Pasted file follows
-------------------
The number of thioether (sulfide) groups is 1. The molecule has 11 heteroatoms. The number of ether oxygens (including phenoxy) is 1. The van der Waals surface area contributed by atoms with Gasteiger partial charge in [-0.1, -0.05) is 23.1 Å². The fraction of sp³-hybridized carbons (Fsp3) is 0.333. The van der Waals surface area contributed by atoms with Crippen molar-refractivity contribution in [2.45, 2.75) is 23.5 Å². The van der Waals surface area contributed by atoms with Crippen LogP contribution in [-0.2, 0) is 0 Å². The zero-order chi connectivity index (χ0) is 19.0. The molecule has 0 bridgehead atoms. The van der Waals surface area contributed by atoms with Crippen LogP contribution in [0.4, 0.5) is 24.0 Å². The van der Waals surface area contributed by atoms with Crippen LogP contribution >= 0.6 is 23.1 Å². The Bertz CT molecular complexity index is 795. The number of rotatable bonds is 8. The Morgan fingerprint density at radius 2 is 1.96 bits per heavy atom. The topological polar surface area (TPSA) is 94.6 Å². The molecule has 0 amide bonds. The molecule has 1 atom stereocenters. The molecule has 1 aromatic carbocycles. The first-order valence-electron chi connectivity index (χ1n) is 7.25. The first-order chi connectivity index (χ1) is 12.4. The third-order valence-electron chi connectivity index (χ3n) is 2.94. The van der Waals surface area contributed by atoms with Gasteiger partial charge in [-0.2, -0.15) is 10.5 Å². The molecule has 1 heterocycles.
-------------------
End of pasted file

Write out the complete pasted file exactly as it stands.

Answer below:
The number of thioether (sulfide) groups is 1. The molecule has 11 heteroatoms. The number of ether oxygens (including phenoxy) is 1. The van der Waals surface area contributed by atoms with Gasteiger partial charge in [-0.1, -0.05) is 23.1 Å². The fraction of sp³-hybridized carbons (Fsp3) is 0.333. The van der Waals surface area contributed by atoms with Crippen molar-refractivity contribution in [2.45, 2.75) is 23.5 Å². The van der Waals surface area contributed by atoms with Crippen LogP contribution in [-0.2, 0) is 0 Å². The zero-order chi connectivity index (χ0) is 19.0. The molecule has 0 bridgehead atoms. The van der Waals surface area contributed by atoms with Crippen LogP contribution in [0.4, 0.5) is 24.0 Å². The van der Waals surface area contributed by atoms with Crippen LogP contribution >= 0.6 is 23.1 Å². The Bertz CT molecular complexity index is 795. The number of rotatable bonds is 8. The Morgan fingerprint density at radius 2 is 1.96 bits per heavy atom. The topological polar surface area (TPSA) is 94.6 Å². The molecule has 0 amide bonds. The molecule has 1 atom stereocenters. The molecule has 1 aromatic carbocycles. The first-order valence-electron chi connectivity index (χ1n) is 7.25. The first-order chi connectivity index (χ1) is 12.4. The third-order valence-electron chi connectivity index (χ3n) is 2.94. The van der Waals surface area contributed by atoms with Gasteiger partial charge in [-0.2, -0.15) is 10.5 Å². The molecule has 1 heterocycles.